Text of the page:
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Russia to Exit INF Treaty After 6 Months in 'Mirror Response' to US - FM Lavrov

© Sputnik / Alexandr Polegenko / Go to the mediabankFrom right: Russia's President Vladimir Putin, Foreign Minister Sergei Lavrov and defense Minister Sergei Shoigu. File photo
From right: Russia's President Vladimir Putin, Foreign Minister Sergei Lavrov and defense Minister Sergei Shoigu. File photo - Sputnik International
On Friday, the US announced the suspension of its participation in the INF Treaty and began the process of fully withdrawing, which will be completed in six months.

Russian Foreign Minister Sergei Lavrov has stated that Moscow would give a "mirror response" to all US moves related to the Intermediate-Range Nuclear Forces (INF) Treaty.

"As for the INF Treaty, we have already said everything in response to the unfounded accusations by the United States. President Putin has determined our position — we will act in a mirror-like manner. The Americans have suspended their participation in the agreement. We did the same. Accordingly, upon the expiration of the six-month period, according to the results of the official note from the United States on withdrawal from this agreement, the deal will cease to operate", Lavrov stated on Wednesday at a briefing in Turkmenistan.

As for the possibility of talks with the US on the INF Treaty, as well as the issue of strategic stability, Lavrov stated that "there is no lack of initiatives that we have provided to our American, Western and NATO colleagues".

READ MORE: Russia Still Open for Further Talks on INF, US Has Time to Save Treaty — Envoy

Earlier this week, Lavrov said that Moscow possesses all military-technical means in order to react to the threat posed by the US withdrawal from the historic Cold War-era treaty.

Commenting on the issue, Kremlin Spokesman Dmitry Peskov said that Kremlin was unsure about the feasibility of US President Donald Trump's idea to renegotiate the Intermediate-Range Nuclear Forces (INF) Treaty, because has received no specific offers from the US side on the issue.

"We have heard earlier statements by the US administration about the need to bring other countries to this treaty. We don’t know how realistic it is, we didn’t receive any concrete initiatives from our US partners. According to the president's stand, we will not offer any more initiatives in this area, because we have done it repeatedly," Peskov said.

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Just a day after the US announced the suspension of its participation in the INF Treaty and began the process of full withdrawal from the accord, which is due to be completed in six months, Vladimir Putin held a meeting with Foreign Minister Sergei Lavrov and Defence Minister Sergei Shoigu, during which the Russian president said that Moscow was suspending its obligations under the INF Treaty in response to Washington's move.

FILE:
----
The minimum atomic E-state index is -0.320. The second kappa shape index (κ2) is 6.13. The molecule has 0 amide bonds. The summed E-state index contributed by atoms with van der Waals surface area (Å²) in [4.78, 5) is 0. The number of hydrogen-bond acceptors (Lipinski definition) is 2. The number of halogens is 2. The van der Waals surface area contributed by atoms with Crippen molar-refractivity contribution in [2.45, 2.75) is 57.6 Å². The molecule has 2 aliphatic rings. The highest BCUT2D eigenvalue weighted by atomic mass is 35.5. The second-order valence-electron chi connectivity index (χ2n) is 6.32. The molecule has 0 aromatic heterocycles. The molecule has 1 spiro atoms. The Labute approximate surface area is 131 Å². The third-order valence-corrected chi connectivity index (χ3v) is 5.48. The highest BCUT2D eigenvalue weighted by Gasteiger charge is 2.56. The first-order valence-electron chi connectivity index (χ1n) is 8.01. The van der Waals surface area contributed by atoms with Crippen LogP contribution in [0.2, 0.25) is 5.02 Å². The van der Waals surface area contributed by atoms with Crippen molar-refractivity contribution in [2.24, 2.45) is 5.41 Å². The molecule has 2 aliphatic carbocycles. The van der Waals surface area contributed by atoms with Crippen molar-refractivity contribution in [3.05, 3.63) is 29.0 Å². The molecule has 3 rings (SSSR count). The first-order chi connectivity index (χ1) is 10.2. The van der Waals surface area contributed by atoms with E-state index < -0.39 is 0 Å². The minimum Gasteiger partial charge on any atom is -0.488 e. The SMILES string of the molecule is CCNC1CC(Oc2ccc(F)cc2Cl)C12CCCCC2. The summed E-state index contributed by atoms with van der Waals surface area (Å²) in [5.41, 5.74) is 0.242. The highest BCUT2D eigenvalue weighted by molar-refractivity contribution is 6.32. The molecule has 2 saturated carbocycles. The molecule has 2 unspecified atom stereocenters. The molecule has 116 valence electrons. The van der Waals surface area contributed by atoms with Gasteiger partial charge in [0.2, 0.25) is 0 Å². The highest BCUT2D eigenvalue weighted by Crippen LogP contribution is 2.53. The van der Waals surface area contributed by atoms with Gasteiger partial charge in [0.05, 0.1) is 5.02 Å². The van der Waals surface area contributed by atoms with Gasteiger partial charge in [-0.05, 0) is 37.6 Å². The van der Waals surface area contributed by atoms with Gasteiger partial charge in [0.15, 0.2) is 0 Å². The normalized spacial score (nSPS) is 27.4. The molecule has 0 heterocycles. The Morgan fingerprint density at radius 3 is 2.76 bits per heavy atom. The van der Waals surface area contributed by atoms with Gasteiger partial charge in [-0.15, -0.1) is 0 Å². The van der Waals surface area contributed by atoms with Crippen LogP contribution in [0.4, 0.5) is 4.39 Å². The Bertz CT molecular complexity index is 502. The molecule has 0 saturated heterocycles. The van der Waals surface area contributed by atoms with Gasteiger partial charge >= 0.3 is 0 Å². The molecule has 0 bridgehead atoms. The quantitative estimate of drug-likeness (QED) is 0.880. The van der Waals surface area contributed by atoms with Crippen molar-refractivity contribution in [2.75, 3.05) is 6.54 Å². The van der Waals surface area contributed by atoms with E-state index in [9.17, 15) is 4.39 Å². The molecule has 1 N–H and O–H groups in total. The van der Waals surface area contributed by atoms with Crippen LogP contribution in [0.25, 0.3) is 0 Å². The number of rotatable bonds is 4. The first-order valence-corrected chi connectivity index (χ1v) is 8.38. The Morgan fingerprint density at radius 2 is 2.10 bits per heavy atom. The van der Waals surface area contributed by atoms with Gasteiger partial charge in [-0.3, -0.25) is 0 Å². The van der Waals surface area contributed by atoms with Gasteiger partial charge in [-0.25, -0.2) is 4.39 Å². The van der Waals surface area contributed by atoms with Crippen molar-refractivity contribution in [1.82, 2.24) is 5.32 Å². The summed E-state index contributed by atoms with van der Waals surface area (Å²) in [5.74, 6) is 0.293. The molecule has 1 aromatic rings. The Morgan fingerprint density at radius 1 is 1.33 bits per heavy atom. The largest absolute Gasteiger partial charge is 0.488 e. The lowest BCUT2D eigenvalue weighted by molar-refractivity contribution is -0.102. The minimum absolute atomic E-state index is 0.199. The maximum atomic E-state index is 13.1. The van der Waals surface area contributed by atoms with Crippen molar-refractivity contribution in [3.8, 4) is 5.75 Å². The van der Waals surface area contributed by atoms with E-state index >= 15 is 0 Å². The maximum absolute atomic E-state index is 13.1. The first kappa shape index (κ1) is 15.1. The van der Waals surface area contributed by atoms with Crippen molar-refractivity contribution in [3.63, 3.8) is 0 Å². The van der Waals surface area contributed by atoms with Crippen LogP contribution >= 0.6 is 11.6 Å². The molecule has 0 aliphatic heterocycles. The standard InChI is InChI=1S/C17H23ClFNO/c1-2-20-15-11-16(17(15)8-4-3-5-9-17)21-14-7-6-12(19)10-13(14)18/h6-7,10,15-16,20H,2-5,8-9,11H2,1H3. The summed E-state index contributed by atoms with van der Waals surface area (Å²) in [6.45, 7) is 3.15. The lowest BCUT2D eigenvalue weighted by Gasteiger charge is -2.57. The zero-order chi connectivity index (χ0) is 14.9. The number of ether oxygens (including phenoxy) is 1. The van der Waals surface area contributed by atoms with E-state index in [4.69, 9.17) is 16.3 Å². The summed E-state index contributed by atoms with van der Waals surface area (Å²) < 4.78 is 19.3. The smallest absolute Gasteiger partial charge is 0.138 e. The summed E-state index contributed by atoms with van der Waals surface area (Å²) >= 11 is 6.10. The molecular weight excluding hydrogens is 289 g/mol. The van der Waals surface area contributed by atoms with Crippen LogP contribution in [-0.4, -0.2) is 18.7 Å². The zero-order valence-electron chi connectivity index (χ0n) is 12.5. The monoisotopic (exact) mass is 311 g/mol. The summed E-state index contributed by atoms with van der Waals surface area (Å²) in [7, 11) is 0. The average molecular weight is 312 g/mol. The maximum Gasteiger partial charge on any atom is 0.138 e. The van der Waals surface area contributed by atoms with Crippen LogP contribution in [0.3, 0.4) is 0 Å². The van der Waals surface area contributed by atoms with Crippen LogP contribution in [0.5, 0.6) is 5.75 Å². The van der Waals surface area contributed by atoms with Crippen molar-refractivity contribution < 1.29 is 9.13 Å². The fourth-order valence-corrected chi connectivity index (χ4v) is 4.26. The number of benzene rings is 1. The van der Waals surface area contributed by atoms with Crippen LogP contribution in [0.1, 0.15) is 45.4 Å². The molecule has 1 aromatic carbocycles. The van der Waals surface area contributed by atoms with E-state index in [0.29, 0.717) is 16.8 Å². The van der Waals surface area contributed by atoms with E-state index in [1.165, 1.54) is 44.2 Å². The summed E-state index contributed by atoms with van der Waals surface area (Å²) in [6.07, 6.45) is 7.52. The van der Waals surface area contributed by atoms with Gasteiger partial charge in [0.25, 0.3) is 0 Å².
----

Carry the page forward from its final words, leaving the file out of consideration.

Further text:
Putin, in addition, stated that the use of target rockets and the deployment of Mk 41 launchers in Europe since 2014 by the United States is a direct violation of the Intermediate-Range Nuclear Forces Treaty and reaffirmed that Moscow had been in strict compliance with the terms of the document.

On 1 February, US Secretary of State Pompeo justified Washington's decision to suspend its obligations under the historic INF Treaty, triggering the six-month withdrawal process, by yet again accusing Russia of violating the treaty. Earlier, the US issued an ultimatum to Russia, saying that it had 60 days to start to comply with the agreement, or, otherwise, the United States could leave the treaty on 2 February.

READ MORE: Russia Developing More Missile Systems 'Not Helpful' For INF Treaty — Pentagon

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Washington has been claiming that Russia's 9M729 missile violates the INF Treaty, which bans missiles with ranges between 500 and 5,500 kilometres (310 and 3,400 miles).

After being accused by NATO of a "lack of transparency" over the 9M729 missile (NATO: SS-08), the Russian foreign and defence ministries held a briefing, showing the missile, which is used in Iskander-M systems, and revealing its characteristics. Despite being invited to the briefing, NATO representatives, including US and EU envoys, refused to take part in the meeting.

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